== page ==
What can’t concrete petrography do?

There are many limitations to petrography. While petrographers can identify the components present in a concrete sample, they can’t determine if the portland cement is ASTM C150 Type I, II, or V. Expect this to get more complicated as we move to blended cements (ASTM C595) and performance-based cement formulations (ASTM C1157). Petrography can’t determine the weights of cement, fly ash or other supplemental cementitious materials or water that was used in a mixture. No standard such as ASTM C856 provides an accepted petrographic method for measuring w/cm. While petrographers may be able to see the effects of a chemical admixture (such as entrained air), they can’t identify the specific admixture or determine the dosage. Petrographers can’t identify who added water to a re-tempered mix and can’t determine why air was lost between the plant and the jobsite.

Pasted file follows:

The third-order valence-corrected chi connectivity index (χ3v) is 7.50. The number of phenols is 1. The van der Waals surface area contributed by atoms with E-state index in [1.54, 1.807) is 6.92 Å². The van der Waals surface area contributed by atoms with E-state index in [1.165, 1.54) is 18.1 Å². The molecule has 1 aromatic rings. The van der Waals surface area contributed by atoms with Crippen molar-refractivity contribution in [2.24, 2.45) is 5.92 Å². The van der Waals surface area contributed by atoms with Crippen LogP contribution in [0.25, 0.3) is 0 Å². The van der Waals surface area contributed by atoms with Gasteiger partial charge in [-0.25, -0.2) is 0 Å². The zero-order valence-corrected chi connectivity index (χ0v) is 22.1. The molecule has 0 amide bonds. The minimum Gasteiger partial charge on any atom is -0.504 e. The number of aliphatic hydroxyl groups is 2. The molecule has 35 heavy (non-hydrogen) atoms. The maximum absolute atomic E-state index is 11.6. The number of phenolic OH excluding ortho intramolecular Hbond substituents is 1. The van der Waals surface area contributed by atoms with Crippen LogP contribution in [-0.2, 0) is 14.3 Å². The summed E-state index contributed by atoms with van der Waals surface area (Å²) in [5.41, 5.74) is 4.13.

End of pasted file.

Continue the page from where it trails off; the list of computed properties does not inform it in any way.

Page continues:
Most importantly, know that petrography alone won’t solve all of your problems. Most of the time, petrographers never see the actual jobsite and are relying on a small number of cores to evaluate jobs that involve hundreds of yards of concrete. Petrographers need personnel familiar with the jobsite, ideally a neutral accredited investigator such as a P.E., to provide a context for understanding how what is seen under the microscope relates to the bigger picture. 

Author’s Note: This article updates and tries to build on a foundation (excuse the pun) provided by my friend and mentor, Lt. Colonel James A. Ray. He was old-school and one of the good guys, and wrote the original articles titled “Things Petrographic Examination Can and Cannot Do With Concrete, Parts I & II,” that were presented at the International Cement Microscopy Association conferences (www.cemmicro.org) in 1983 and 2000.